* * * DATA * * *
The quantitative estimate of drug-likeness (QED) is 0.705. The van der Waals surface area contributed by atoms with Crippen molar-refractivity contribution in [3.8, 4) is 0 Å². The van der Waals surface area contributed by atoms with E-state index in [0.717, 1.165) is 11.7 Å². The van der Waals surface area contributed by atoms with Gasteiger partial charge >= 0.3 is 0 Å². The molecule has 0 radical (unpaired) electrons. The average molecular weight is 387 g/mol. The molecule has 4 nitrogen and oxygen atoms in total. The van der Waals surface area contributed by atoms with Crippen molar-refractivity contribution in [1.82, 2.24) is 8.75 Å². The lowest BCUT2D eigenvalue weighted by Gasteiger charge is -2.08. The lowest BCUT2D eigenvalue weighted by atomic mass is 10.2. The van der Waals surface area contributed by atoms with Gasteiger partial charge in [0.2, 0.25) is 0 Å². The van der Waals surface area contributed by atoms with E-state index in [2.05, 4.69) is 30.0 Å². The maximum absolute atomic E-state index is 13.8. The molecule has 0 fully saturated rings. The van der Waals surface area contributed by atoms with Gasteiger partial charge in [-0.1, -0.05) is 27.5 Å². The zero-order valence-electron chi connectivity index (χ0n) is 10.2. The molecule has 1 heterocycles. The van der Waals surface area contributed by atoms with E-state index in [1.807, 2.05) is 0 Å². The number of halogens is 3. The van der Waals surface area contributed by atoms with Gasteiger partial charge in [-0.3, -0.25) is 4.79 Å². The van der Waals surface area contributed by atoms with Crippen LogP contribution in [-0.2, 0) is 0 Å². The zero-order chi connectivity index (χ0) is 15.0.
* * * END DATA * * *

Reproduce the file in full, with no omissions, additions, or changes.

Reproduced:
The quantitative estimate of drug-likeness (QED) is 0.705. The van der Waals surface area contributed by atoms with Crippen molar-refractivity contribution in [3.8, 4) is 0 Å². The van der Waals surface area contributed by atoms with E-state index in [0.717, 1.165) is 11.7 Å². The van der Waals surface area contributed by atoms with Gasteiger partial charge >= 0.3 is 0 Å². The molecule has 0 radical (unpaired) electrons. The average molecular weight is 387 g/mol. The molecule has 4 nitrogen and oxygen atoms in total. The van der Waals surface area contributed by atoms with Crippen molar-refractivity contribution in [1.82, 2.24) is 8.75 Å². The lowest BCUT2D eigenvalue weighted by Gasteiger charge is -2.08. The lowest BCUT2D eigenvalue weighted by atomic mass is 10.2. The van der Waals surface area contributed by atoms with Gasteiger partial charge in [0.2, 0.25) is 0 Å². The van der Waals surface area contributed by atoms with E-state index in [2.05, 4.69) is 30.0 Å². The maximum absolute atomic E-state index is 13.8. The molecule has 0 fully saturated rings. The van der Waals surface area contributed by atoms with Gasteiger partial charge in [-0.1, -0.05) is 27.5 Å². The zero-order valence-electron chi connectivity index (χ0n) is 10.2. The molecule has 1 heterocycles. The van der Waals surface area contributed by atoms with E-state index in [1.807, 2.05) is 0 Å². The number of halogens is 3. The van der Waals surface area contributed by atoms with Gasteiger partial charge in [-0.3, -0.25) is 4.79 Å². The van der Waals surface area contributed by atoms with Crippen LogP contribution in [-0.2, 0) is 0 Å². The zero-order chi connectivity index (χ0) is 15.0.